Debbie Chachra is a professor of engineering at Olin College.






A new framework aims to foster entrepreneurial attitudes and boost engineering students’ societal impact.

By Ann F. McKenna, Gary Lichtenstein, Phil Weilerstein and Thema Monroe-White

Globalization and rapid advances in technology have spurred initiatives to prepare engineers to be adaptive, flexible, and forward thinking. Engineering programs around the country urge students to consider the value added by their designs in terms of societal impact, with a focus on developing solutions that meet a range of stakeholder needs. By emphasizing the value and impact of technological solutions, engineering educators can promote an entrepreneurial mindset.

A search of the literature from 1945 to 2017 found 33,451 references to entrepreneurial mindset (EM). Some 70 percent of these studies were published in the past decade and nearly half of these include references to engineering education. Three large-scale national initiatives—tanford University’s Epicenter, the Kern Entrepreneurial Education Network, and the National Science Foundation’s Innovation Corps (I-Corps)—are examples of efforts to transform engineering education through EM in order to achieve lasting and meaningful impact on society and industry.

While there is increasing consensus that entrepreneurship education is important for engineers, there is also fragmentation with regard to a common language or an organizing framework for situating our disparate activities. To tackle this challenge, Arizona State University and VentureWell convened nearly two dozen participants from 15 institutions and organizations for a two-day symposium designed to stimulate conversations and produce tangible results on three objectives: build a community of researchers and practitioners, define a framework, and identify and measure the EM dimensions within that framework.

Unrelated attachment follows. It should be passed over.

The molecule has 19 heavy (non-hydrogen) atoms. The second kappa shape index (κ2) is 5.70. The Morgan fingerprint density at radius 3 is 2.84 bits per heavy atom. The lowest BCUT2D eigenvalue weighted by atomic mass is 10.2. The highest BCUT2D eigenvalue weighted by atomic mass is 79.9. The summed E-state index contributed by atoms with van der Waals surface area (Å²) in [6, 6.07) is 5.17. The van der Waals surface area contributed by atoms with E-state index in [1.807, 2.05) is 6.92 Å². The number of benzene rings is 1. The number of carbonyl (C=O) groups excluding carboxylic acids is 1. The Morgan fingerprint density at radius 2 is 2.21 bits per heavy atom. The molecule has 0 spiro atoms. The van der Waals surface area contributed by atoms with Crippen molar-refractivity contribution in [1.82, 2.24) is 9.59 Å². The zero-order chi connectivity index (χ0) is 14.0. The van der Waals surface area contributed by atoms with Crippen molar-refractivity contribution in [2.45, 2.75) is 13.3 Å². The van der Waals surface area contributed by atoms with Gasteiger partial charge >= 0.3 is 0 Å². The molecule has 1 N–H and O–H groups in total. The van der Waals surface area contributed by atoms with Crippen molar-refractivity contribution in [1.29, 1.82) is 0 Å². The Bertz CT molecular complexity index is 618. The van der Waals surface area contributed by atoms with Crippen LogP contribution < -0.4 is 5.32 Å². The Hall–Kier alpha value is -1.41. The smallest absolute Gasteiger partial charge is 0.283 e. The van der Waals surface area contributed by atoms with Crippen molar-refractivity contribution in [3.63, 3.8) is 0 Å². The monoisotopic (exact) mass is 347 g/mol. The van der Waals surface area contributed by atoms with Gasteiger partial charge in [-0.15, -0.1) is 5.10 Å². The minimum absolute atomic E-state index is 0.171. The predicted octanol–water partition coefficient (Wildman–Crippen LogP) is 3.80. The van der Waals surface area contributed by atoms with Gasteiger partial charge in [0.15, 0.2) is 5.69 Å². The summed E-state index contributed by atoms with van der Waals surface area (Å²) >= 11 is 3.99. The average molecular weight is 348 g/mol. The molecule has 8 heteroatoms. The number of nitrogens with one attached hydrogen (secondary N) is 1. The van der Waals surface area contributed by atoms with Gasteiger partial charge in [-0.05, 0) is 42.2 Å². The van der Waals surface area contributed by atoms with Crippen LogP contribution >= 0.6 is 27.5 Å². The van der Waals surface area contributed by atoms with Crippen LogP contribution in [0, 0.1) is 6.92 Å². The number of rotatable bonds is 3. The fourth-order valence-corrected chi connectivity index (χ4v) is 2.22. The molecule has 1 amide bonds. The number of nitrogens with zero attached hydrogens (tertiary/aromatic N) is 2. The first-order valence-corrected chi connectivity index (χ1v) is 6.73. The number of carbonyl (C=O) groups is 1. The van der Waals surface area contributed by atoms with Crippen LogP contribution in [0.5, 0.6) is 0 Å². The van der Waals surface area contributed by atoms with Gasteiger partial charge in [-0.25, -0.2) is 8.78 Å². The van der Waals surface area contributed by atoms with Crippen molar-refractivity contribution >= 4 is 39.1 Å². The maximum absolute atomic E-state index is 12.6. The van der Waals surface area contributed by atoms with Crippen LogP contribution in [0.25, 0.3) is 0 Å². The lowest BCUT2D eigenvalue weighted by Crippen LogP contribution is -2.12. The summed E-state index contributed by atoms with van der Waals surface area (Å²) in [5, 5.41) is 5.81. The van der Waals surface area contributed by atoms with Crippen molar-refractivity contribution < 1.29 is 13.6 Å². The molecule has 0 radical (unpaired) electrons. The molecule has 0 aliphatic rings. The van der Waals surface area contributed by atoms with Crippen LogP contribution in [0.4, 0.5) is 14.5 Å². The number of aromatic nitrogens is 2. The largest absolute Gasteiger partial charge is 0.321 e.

As organizers, we had hoped that the workshop would result in a coherent, shared understanding of how to coordinate efforts to teach, study, and practice EM, particularly within engineering programs. One thing we learned is that, at this nascent stage, it is too early to contain the concept within tidy boxes and arrows. Nevertheless, two notable contributions did emerge from the symposium. The first was a framework that organized our thinking into three broad areas: the what, why, and how of EM. Second, the symposium resulted in a special volume of 11 papers on EM, organized by the what, why, and how frameworks, published in the October 2018 Advances in Engineering Education (AEE).